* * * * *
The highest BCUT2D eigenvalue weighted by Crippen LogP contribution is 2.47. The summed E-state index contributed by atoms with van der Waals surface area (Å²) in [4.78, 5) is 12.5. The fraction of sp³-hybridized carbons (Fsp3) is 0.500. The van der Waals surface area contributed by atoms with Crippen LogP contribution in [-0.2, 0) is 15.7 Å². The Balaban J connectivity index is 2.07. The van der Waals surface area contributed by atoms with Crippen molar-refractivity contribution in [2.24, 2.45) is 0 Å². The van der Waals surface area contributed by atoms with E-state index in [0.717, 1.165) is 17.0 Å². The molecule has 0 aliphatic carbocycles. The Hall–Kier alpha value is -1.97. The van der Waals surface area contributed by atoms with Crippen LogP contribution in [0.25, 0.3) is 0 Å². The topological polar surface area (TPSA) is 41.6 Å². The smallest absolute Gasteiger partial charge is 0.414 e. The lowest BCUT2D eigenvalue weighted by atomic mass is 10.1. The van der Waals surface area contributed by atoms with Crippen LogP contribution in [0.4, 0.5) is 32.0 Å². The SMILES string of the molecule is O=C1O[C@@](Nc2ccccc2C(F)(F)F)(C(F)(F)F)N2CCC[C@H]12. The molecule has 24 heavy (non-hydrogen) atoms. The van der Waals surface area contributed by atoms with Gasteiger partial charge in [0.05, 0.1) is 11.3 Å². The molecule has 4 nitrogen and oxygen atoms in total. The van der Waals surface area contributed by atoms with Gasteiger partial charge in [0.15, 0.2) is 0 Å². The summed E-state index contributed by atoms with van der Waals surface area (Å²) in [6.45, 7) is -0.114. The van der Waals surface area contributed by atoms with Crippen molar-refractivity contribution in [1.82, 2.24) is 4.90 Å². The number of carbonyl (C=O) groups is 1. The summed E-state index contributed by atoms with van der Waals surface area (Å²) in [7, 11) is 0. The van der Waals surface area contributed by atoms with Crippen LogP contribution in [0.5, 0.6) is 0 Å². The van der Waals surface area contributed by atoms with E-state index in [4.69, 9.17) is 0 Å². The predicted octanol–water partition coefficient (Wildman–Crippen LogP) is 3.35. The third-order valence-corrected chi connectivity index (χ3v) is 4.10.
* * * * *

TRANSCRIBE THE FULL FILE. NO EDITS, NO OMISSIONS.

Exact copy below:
The highest BCUT2D eigenvalue weighted by Crippen LogP contribution is 2.47. The summed E-state index contributed by atoms with van der Waals surface area (Å²) in [4.78, 5) is 12.5. The fraction of sp³-hybridized carbons (Fsp3) is 0.500. The van der Waals surface area contributed by atoms with Crippen LogP contribution in [-0.2, 0) is 15.7 Å². The Balaban J connectivity index is 2.07. The van der Waals surface area contributed by atoms with Crippen molar-refractivity contribution in [2.24, 2.45) is 0 Å². The van der Waals surface area contributed by atoms with E-state index in [0.717, 1.165) is 17.0 Å². The molecule has 0 aliphatic carbocycles. The Hall–Kier alpha value is -1.97. The van der Waals surface area contributed by atoms with Crippen LogP contribution in [0.25, 0.3) is 0 Å². The topological polar surface area (TPSA) is 41.6 Å². The smallest absolute Gasteiger partial charge is 0.414 e. The lowest BCUT2D eigenvalue weighted by atomic mass is 10.1. The van der Waals surface area contributed by atoms with Crippen LogP contribution in [0.4, 0.5) is 32.0 Å². The SMILES string of the molecule is O=C1O[C@@](Nc2ccccc2C(F)(F)F)(C(F)(F)F)N2CCC[C@H]12. The molecule has 24 heavy (non-hydrogen) atoms. The van der Waals surface area contributed by atoms with Gasteiger partial charge in [0.05, 0.1) is 11.3 Å². The molecule has 4 nitrogen and oxygen atoms in total. The van der Waals surface area contributed by atoms with Gasteiger partial charge in [0.15, 0.2) is 0 Å². The summed E-state index contributed by atoms with van der Waals surface area (Å²) in [6.45, 7) is -0.114. The van der Waals surface area contributed by atoms with Crippen molar-refractivity contribution in [1.82, 2.24) is 4.90 Å². The number of carbonyl (C=O) groups is 1. The summed E-state index contributed by atoms with van der Waals surface area (Å²) in [7, 11) is 0. The van der Waals surface area contributed by atoms with Crippen LogP contribution in [0.5, 0.6) is 0 Å². The van der Waals surface area contributed by atoms with E-state index in [4.69, 9.17) is 0 Å². The predicted octanol–water partition coefficient (Wildman–Crippen LogP) is 3.35. The third-order valence-corrected chi connectivity index (χ3v) is 4.10.